Belfast Telegraph

Wednesday 17 September 2014

Few benefit from maths bonus points

The 25-point bonus scheme for higher level maths will help 3,000 students seeking a place at university

Extra bonus points in honour Leaving Certificate maths have only benefited 3,000 students seeking a college place, it has emerged.

Almost 50,000 third-level applicants will receive offers of university courses on Monday, with record numbers of students and the 25-point bonus scheme pushing points up in science and technology. Points for the country's main arts courses have not been affected.

Joseph O'Grady, operations manager with the Central Applications Office, warned that the higher level maths result has to be in the applicant's top six subjects to count. He said that while 13,000 applicants presented higher level maths - 11,000 from this summer and 2,000 from previous years - just 3,000 will benefit.

"It's really important that applicants and their parents or advisers understand this because it might not actually lead to any net benefit to applicants at all," he told RTE radio. To calculate points if you got higher D3 or better you add 25 points to your score for maths, and then you find your best six subjects, best six scores, and add them together."

Mr O'Grady said higher maths was a requirement for a number of courses, meaning all applicants accepted got the same benefit.

The Institute of Guidance Counsellors said it was concerned about the distorted effect the bonus points awarded for higher level maths has had on other courses where a high level of mathematical competence is not a core requirement.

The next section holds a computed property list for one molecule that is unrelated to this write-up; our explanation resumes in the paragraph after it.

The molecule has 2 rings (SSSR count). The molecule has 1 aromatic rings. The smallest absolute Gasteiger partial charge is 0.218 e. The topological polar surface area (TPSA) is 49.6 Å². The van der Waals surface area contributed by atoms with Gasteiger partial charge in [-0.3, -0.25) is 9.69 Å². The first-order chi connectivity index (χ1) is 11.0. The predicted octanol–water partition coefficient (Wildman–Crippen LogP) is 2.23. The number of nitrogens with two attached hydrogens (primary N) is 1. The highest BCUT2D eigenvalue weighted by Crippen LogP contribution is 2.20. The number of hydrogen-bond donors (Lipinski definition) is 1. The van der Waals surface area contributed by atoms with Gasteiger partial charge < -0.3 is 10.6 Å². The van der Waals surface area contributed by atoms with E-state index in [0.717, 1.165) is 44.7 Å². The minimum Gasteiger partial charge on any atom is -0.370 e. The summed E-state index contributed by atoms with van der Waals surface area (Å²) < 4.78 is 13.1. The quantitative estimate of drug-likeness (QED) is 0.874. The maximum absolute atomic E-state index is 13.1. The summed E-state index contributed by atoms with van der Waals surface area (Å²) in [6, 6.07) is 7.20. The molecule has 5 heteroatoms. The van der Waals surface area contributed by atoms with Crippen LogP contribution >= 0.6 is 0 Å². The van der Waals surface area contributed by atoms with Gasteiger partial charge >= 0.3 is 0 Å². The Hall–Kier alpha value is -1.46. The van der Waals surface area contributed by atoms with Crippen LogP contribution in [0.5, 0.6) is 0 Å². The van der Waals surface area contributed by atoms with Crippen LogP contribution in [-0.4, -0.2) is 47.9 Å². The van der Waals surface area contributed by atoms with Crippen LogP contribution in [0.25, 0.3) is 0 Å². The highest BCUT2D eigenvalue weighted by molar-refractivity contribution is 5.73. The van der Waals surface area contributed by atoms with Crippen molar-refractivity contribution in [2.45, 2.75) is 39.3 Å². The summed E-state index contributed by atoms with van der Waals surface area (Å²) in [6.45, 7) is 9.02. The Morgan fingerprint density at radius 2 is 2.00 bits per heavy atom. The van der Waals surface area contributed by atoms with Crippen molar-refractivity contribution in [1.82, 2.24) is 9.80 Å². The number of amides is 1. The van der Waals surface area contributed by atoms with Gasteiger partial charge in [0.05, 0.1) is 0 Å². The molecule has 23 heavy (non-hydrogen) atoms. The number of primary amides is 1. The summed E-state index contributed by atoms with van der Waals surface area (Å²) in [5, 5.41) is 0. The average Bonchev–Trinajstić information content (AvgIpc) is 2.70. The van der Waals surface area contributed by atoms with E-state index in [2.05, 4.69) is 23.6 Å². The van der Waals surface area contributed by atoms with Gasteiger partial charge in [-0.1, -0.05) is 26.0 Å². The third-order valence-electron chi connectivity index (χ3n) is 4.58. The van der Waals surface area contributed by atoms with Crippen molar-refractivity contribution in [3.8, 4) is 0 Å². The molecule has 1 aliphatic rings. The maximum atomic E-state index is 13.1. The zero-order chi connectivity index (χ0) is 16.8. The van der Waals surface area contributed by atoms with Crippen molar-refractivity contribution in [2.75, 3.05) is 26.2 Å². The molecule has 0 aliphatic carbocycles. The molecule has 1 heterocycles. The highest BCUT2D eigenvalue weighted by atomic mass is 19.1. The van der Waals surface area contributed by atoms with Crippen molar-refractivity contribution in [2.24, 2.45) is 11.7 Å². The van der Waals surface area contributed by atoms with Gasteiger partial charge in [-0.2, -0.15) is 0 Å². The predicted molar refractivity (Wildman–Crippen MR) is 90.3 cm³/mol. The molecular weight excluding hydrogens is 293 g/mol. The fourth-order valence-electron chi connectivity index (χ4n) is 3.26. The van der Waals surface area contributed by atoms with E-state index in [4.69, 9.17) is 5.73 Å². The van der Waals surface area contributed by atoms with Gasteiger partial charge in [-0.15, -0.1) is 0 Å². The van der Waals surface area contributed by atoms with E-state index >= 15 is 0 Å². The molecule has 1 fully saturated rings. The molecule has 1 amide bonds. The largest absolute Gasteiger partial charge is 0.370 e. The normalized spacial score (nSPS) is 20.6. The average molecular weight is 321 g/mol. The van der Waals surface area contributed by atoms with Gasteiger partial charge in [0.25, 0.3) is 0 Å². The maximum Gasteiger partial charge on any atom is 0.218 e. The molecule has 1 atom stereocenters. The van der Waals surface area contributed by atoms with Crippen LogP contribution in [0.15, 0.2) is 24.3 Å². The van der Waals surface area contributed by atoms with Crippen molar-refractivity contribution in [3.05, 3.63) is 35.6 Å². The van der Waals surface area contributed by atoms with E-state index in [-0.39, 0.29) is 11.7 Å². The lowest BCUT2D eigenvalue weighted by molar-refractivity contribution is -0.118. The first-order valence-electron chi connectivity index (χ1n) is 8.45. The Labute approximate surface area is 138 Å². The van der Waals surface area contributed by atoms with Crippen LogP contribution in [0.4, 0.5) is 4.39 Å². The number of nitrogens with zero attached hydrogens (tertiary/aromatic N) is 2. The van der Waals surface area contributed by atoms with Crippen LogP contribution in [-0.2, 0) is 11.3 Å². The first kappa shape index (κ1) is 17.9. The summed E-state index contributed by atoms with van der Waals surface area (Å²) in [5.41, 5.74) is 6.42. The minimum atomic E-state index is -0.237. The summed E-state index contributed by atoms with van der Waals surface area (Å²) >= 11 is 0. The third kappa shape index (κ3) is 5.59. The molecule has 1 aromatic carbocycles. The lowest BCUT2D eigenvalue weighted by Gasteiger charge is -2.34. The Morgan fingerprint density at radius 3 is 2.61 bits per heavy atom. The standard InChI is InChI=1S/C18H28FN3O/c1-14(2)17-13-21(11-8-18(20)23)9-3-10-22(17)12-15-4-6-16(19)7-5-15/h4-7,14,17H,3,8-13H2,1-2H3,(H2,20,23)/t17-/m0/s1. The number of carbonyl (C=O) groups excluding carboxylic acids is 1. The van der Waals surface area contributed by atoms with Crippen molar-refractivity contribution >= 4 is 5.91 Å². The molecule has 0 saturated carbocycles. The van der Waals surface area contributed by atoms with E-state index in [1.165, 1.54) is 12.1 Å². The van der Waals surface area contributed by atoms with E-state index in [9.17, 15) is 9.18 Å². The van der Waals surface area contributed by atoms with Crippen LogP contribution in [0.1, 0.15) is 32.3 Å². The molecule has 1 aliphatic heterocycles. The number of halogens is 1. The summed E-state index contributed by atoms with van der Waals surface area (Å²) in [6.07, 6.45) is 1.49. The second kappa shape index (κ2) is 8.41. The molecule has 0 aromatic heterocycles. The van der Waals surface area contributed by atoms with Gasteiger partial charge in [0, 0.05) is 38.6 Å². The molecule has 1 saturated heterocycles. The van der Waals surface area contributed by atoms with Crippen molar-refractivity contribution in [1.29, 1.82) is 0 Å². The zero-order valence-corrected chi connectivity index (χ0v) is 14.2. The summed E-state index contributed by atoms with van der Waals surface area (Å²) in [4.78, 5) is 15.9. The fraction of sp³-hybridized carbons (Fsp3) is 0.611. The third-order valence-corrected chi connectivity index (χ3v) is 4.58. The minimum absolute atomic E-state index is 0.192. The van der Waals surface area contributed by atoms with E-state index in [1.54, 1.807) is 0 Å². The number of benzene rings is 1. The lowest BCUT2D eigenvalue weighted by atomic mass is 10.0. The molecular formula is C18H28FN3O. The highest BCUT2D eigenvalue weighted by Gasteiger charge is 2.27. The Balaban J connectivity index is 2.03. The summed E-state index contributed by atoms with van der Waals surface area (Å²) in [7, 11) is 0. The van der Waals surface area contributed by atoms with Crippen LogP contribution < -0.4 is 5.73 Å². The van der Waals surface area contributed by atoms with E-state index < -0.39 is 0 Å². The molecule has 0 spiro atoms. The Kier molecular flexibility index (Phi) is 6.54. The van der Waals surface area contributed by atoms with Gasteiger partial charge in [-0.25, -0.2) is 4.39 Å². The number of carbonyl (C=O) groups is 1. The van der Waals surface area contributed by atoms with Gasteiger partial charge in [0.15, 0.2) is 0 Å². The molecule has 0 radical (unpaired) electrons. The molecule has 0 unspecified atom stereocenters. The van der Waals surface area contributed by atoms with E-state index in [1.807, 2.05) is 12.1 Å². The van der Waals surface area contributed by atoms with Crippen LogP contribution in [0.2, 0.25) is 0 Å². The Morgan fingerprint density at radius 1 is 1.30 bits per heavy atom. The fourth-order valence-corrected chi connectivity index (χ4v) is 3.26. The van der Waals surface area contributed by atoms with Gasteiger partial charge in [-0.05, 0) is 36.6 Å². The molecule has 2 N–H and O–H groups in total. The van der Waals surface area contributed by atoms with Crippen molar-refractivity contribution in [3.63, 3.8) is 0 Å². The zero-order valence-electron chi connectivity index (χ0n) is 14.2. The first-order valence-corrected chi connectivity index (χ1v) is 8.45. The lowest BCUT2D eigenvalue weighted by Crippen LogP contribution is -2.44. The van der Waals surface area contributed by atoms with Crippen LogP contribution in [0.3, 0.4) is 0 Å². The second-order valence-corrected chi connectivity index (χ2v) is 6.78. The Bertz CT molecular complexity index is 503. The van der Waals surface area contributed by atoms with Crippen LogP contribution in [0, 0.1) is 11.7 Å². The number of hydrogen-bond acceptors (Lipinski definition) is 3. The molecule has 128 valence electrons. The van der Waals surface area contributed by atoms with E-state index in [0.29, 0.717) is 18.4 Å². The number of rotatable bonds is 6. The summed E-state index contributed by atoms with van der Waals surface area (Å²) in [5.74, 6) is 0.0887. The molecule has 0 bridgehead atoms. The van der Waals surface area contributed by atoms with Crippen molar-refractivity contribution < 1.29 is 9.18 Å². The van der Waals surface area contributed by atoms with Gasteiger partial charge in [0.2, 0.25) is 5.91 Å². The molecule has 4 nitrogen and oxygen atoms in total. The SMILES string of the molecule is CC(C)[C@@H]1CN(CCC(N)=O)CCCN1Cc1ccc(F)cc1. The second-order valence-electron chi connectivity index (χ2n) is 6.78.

"As an institute, we do not think offering bonus points for honours maths is the most appropriate solution to increase the uptake of science, technology and engineering courses," it said. "If bonus points are to be offered, they should be targeted at courses where a high standard of mathematical ability is required."

The CAO revealed that more then 21,000 pupils had accepted their first place online by 5pm. "Today, 49,862 applicants received an offer in the first round," said Mr O'Grady. "The volume of top preference choices is high. The site was very busy this morning with a record number of acceptances in the early morning.

"By 9am, 9,186 applicants had accepted a place in college, up from 8,406 during the same time last year. Almost 21,639 online acceptances were recorded by 5pm. In 2011, there were 21,000 acceptances by the end of the first day."

Applicants have until next Monday to accept their offer, which can be accepted either online or by post.

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